The area was first set aside as Bulga National Park in 1904. It comprised only 20 hectares. In 1909 Tarra Valley National Park was designated nearby. Over the years the two parks were gradually enlarged and then merged under the current name in 1986.
The deeply-incised river valleys of the park are dominated by wet sclerophyll tall open forest of mountain ash (Eucalyptus regnans), with an understorey of blackwood (Acacia melanoxylon), hazel pomaderris (Pomaderris aspera) and tree ferns (Dicksonia antarctica and Cyathea australis). Pockets of the park feature cool temperate rainforest, including Myrtle Beech Nothofagus cunninghamii. The ridges are dominated by open forest and low open forest of peppermint eucalypts and gums.
The tourist attractions include a large suspension bridge walk over the valley and many bushwalking tracks, and now provides visitors with an excellent example of the sort of forests which were once widespread in the area.
Loggers on the Prowl: largely unknown to most of the world, the Tarkine in Tasmania is Australia's largest tract of ancient, untouched rainforest. It doesn't even feature on the tourism maps but it is uppermost in the minds of Forestry Tasmania.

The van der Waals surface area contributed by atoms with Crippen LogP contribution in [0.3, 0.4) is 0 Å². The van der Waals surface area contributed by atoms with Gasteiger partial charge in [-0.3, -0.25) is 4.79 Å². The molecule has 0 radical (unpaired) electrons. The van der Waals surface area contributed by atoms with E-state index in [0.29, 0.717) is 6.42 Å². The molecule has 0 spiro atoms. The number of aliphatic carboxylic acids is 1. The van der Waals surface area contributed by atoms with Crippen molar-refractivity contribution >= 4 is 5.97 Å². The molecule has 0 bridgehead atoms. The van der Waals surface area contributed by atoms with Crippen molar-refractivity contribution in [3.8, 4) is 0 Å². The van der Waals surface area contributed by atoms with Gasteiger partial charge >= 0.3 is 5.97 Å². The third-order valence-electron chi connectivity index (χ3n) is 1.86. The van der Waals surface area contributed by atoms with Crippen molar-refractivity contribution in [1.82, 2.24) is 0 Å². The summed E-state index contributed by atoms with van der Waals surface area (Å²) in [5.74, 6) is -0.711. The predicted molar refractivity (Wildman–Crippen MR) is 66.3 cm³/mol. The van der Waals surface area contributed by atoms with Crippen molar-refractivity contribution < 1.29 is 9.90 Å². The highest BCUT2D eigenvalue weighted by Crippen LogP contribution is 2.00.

Jun 01, 2003; IN THE TARKINE'S RAINFORESTS, in every direction, gorges, hills and valleys are blanketed with a cloth of dense greenness. As far...
Walking an ancient landscape: it is the southern hemisphere's largest remaining tract of temperate rainforest, an area of global ecological significance and home to many threatened and endangered species. Yet outside the state of Tasmania, the Tarkine is barely known. Elke Kerr ventured deep into the wilderness.(Eco-travel)
Apr 01, 2010; [ILLUSTRATION OMITTED] ANCIENT TREES TOWER OVERHEAD; whist underfoot are rotting, spongy mosses and lichen, the layers of fallen,...